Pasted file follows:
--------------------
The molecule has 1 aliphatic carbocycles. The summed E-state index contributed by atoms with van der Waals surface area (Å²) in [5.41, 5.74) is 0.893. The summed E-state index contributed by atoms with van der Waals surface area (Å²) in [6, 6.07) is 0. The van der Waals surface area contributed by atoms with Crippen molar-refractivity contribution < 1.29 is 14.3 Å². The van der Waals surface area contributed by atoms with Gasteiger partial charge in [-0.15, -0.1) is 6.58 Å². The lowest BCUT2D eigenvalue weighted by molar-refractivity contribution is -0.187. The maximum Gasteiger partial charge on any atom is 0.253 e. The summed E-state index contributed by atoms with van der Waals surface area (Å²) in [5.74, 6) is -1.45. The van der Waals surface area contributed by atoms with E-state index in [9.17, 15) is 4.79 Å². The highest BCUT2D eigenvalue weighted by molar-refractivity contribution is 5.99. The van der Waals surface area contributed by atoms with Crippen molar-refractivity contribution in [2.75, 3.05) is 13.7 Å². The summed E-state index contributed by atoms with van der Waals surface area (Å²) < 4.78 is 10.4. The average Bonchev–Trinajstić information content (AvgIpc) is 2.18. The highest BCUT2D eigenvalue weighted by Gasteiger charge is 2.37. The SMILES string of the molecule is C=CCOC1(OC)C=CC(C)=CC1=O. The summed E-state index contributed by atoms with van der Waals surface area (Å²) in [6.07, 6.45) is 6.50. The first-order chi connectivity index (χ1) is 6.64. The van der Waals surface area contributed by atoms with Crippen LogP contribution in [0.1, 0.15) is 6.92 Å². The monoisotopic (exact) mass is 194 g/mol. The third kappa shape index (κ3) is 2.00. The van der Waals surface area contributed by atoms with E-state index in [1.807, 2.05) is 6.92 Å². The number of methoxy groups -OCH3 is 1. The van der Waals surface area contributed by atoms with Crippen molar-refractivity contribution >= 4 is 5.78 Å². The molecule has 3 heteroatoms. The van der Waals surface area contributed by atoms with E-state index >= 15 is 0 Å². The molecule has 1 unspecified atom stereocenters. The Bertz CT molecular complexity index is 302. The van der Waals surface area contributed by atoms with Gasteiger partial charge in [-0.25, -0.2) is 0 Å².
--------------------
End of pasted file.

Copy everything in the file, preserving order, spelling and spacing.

The molecule has 1 aliphatic carbocycles. The summed E-state index contributed by atoms with van der Waals surface area (Å²) in [5.41, 5.74) is 0.893. The summed E-state index contributed by atoms with van der Waals surface area (Å²) in [6, 6.07) is 0. The van der Waals surface area contributed by atoms with Crippen molar-refractivity contribution < 1.29 is 14.3 Å². The van der Waals surface area contributed by atoms with Gasteiger partial charge in [-0.15, -0.1) is 6.58 Å². The lowest BCUT2D eigenvalue weighted by molar-refractivity contribution is -0.187. The maximum Gasteiger partial charge on any atom is 0.253 e. The summed E-state index contributed by atoms with van der Waals surface area (Å²) in [5.74, 6) is -1.45. The van der Waals surface area contributed by atoms with E-state index in [9.17, 15) is 4.79 Å². The highest BCUT2D eigenvalue weighted by molar-refractivity contribution is 5.99. The van der Waals surface area contributed by atoms with Crippen molar-refractivity contribution in [2.75, 3.05) is 13.7 Å². The summed E-state index contributed by atoms with van der Waals surface area (Å²) < 4.78 is 10.4. The average Bonchev–Trinajstić information content (AvgIpc) is 2.18. The highest BCUT2D eigenvalue weighted by Gasteiger charge is 2.37. The SMILES string of the molecule is C=CCOC1(OC)C=CC(C)=CC1=O. The summed E-state index contributed by atoms with van der Waals surface area (Å²) in [6.07, 6.45) is 6.50. The first-order chi connectivity index (χ1) is 6.64. The van der Waals surface area contributed by atoms with Crippen LogP contribution in [0.1, 0.15) is 6.92 Å². The monoisotopic (exact) mass is 194 g/mol. The third kappa shape index (κ3) is 2.00. The van der Waals surface area contributed by atoms with E-state index in [1.807, 2.05) is 6.92 Å². The number of methoxy groups -OCH3 is 1. The van der Waals surface area contributed by atoms with Crippen molar-refractivity contribution >= 4 is 5.78 Å². The molecule has 3 heteroatoms. The van der Waals surface area contributed by atoms with E-state index >= 15 is 0 Å². The molecule has 1 unspecified atom stereocenters. The Bertz CT molecular complexity index is 302. The van der Waals surface area contributed by atoms with Gasteiger partial charge in [-0.25, -0.2) is 0 Å².